10. University of Coimbra: 1290
Originally set up in Lisbon by King Dinis during 1290, this university was quickly moved to the town of Coimbra near the coast of Portugal. However, this wasn’t final and over the next few hundred years the university would be moved back and forth between Coimbra and Lisbon according the whims of the various kings of Portugal.
The university was recently added to the UNESCO World Heritage Program, and for good reason; as you can see in the above picture, the university campus features a huge open courtyard, but what isn’t visible is the stunning view visible from these historical buildings.
9. University of Macerata: 1290
Students studying certain subjects at the University of Macerata will enjoy the feeling of being taught within the old centre of the university, within the ancient medieval walls. For those of us currently enjoying the arctic or aquatic conditions which are washing over America and Western Europe, the thought of studying in a hill town in central Italy with a year round Mediterranean climate might be enough incentive to up sticks and head for the airport.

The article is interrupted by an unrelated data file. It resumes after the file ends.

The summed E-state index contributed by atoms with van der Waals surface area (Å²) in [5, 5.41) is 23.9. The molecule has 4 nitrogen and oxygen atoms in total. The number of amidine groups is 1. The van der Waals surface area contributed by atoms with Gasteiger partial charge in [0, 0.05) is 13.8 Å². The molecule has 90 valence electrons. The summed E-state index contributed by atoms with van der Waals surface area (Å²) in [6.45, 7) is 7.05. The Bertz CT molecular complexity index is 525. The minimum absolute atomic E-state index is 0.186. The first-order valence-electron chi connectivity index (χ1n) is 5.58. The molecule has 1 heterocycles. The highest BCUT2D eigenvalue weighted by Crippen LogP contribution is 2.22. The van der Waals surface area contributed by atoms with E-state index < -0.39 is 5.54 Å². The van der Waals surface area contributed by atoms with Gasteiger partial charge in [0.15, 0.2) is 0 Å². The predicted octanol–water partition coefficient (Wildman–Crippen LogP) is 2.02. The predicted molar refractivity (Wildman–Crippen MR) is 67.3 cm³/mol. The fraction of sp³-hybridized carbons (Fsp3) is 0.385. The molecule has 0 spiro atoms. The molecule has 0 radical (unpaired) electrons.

8. University of Valladolid: 1241
The University of Valladolid is situated north of Madrid, in the Castile-Leon region in Spain. The medieval facade pictured above is a somewhat misleading depiction of the university, as it disguises the more modern building behind it which replaced the original fifteenth century architecture.
The university now boasts a large-ish population, with over 32,000 students and 2000 teachers. Although the original university remains the flagship, it has now spread to four separate campuses in different cities to cater for this size of student body. For those interested in learning Spanish, the university has acted as a magnet for international students wishing to improve their language skills since 1940, when Valladolid started offering classes to foreigners.